Financial Appraisal Tool

This tool will help you to develop a financially viable affordable housing project. It can be used as a ‘living’ document and should be updated as your project develops.

***PLEASE NOTE THIS TOOL IS NO LONGER UPDATED*** From 2019, the creator of the tool (Jon Watson) has retired and we are not commissioning updates and bug fixes. The tool still works and can be useful to test the business model for a scheme, but CLTs may want to work with their technical adviser using a different tool for the final work to be submitted to lenders, grant bodies, etc.

Viability is pretty simple. For a project to be viable the cost of developing and managing the homes shouldn't exceed the income over the course of your business plan.

This applies whether you're developing homes for sale or rent, and whether you're a profit-hungry developer or a CLT.

Our free Financial Appraisal tool, developed by Jon Watson Consulting, helps you produce a robust project appraisal. You can take it to funders and other partners to demonstrate your project is viable and to help them understand your business case.

A member of your Board, Committee or Steering Group might take responsibility for managing the financial appraisal tool or you may prefer to use it under the guidance of a suitably qualified advisor or consultant.

You can download the tool and the guidance at the bottom of this page. But first, read our quick introduction to financial viability appraisals, and some helpful tips to get the most out of the tool.

A quick introduction to financial viability

A financial appraisal adds up all your costs and income sources over a 25-50 year business plan period and establishes whether your housing project is viable.

Capital costs are accrued as you plan and build out the homes, and include:

  • Buying land.
  • Build costs, including contractors' profits if applicable.
  • On-costs, including:
    • Professional fees: CLT technical adviser, architect, surveyor, engineer, site investigation, CDM assessor, etc.
    • Statutory fees and costs:  planning permission fee, Building Regulations fee, highways bond, services connections and bonds, etc.
    • Finance charges through the development period.
    • Sales and lettings costs, e.g. agent’s fees.

Revenue costs are accrued from the moment you complete your homes, and carry on throughout your business plan. They include:

  • The costs of letting, managing and maintaining the property.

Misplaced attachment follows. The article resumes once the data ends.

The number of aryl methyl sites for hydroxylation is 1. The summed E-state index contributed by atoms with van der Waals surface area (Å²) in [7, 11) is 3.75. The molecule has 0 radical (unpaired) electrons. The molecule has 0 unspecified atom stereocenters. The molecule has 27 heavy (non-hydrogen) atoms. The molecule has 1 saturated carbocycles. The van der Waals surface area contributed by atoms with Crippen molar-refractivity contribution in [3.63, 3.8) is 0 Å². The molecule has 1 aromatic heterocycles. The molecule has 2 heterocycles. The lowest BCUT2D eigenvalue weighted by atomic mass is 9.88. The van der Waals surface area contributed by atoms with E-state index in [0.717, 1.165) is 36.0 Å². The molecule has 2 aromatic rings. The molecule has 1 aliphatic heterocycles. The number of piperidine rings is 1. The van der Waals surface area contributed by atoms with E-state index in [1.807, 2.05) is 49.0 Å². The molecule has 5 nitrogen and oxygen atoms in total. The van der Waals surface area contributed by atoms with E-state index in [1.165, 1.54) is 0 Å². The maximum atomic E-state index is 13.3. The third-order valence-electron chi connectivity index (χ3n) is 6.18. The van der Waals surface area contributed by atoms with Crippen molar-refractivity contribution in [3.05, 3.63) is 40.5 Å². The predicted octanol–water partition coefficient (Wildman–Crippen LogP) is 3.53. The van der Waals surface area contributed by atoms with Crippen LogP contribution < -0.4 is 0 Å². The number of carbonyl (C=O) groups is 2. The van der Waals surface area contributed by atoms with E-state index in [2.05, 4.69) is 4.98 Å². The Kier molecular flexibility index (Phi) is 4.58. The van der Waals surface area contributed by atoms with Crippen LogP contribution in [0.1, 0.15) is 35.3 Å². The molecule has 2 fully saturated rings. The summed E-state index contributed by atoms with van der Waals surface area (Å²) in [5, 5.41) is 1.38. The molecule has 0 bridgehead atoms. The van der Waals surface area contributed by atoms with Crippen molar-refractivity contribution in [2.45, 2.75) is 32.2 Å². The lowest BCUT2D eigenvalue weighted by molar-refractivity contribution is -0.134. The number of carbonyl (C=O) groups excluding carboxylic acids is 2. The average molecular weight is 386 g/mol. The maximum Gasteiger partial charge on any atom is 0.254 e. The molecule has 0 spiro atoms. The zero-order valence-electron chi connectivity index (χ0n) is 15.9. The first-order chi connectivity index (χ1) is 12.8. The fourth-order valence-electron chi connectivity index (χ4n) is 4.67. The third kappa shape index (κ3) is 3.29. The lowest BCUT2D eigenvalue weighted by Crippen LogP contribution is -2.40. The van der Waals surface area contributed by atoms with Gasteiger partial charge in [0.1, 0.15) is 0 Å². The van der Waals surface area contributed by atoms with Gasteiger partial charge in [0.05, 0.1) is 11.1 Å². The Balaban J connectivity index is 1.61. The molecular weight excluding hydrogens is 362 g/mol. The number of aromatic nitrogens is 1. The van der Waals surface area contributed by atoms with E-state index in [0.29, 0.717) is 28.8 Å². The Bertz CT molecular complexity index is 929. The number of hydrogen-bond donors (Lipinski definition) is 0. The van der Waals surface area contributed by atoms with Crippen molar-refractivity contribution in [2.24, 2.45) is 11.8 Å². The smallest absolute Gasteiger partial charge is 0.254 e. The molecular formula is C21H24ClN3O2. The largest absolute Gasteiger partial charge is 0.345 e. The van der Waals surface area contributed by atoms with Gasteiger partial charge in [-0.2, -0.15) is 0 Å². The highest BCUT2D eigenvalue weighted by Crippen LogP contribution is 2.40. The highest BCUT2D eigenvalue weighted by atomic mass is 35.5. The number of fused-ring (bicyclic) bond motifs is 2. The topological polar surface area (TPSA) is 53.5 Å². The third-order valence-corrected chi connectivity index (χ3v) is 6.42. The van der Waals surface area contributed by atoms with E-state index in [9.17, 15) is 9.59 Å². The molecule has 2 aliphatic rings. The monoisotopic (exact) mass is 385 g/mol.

• Provisions for long term renewal of components, like periodically repainting fascia boards and replacing the guttering.
  • Finance charges for your long-term borrowing.

Income sources can include:

  • The sale of open market homes.
  • The sale of affordable homes, such as those with Resale Price Covenants or Shared Ownership.
  • Rental income, accounting for deductions like voids and arrears, and discounted to recognise that the same money in 30 years time is worth less than it would be today.
  • Community share issues and crowdfunding.
  • Grants such as those from the Homes and Communities Agency, local authorities and charitable foundations.

All of these costs and income sources carry risks. The higher the risk, the more you'll have to pay lenders to borrow money. Banks generally see new all housing development as high risk, and so a brand new CLT building new homes will pay higher finance charges than you might be used to.

Typically, CLTs develop a mix of homes for sale and rent. They go to a lender for debt finance to pay for the development, and then refinance over a 30 year period based on their ongoing rental income. The aim is for the to CLT fully repay its debts within 20-30 years and start to produce a surplus that can then provide long-term benefits for the local community.

The Financial Appraisal tool puts all of these factors into the mix and produces essential information for your project:

  • A summary of your costs and income sources, and your long-term funding requirements.
  • Key Performance Indicators to show whether your project is viable, and the point at which your project will repay its debts and turn a surplus.
  • Full cash flow, balance and income expenditure sheets over 50 years to help with your business planning.

How to use this tool

You can download the tool using the links at the bottom of this page. We've also provided two worked examples that you can review to better understand how it works. They're worth playing with to see how variations in - for example - the mix of affordable housing, or the interest rate on the development loan, affect the viability of the project.

Before you start, we recommend that you:

  • Read the CLT Handbook for context. You'll find it easier to understand the tool and to 'own' the model you develop if you do this. 
  • Read the guidance document, which you can download at the bottom of this page. It includes a useful checklist of information that you'll need to hand before you start.
  • Refer to the glossary for the tool, which explains many of the jargon terms used in housing finance.
  • Read our pages on funding to learn more about the various income sources. The page on private finance includes a helpful table of lenders in the sector, giving you their basic requirements which you can bear in mind when using the tool.

There are other resources you may find useful, including:

We also encourage CLTs to consider getting help from a technical adviser or consultant, particularly if you don't have strong skills in development finance and viability appraisals in your steering group or board.

Tool downloads

  • The tool - Download
  • Worked example - mixture of affordable rent and market sale - Download
  • Worked example - mixture of affordable rent and shared ownership - Download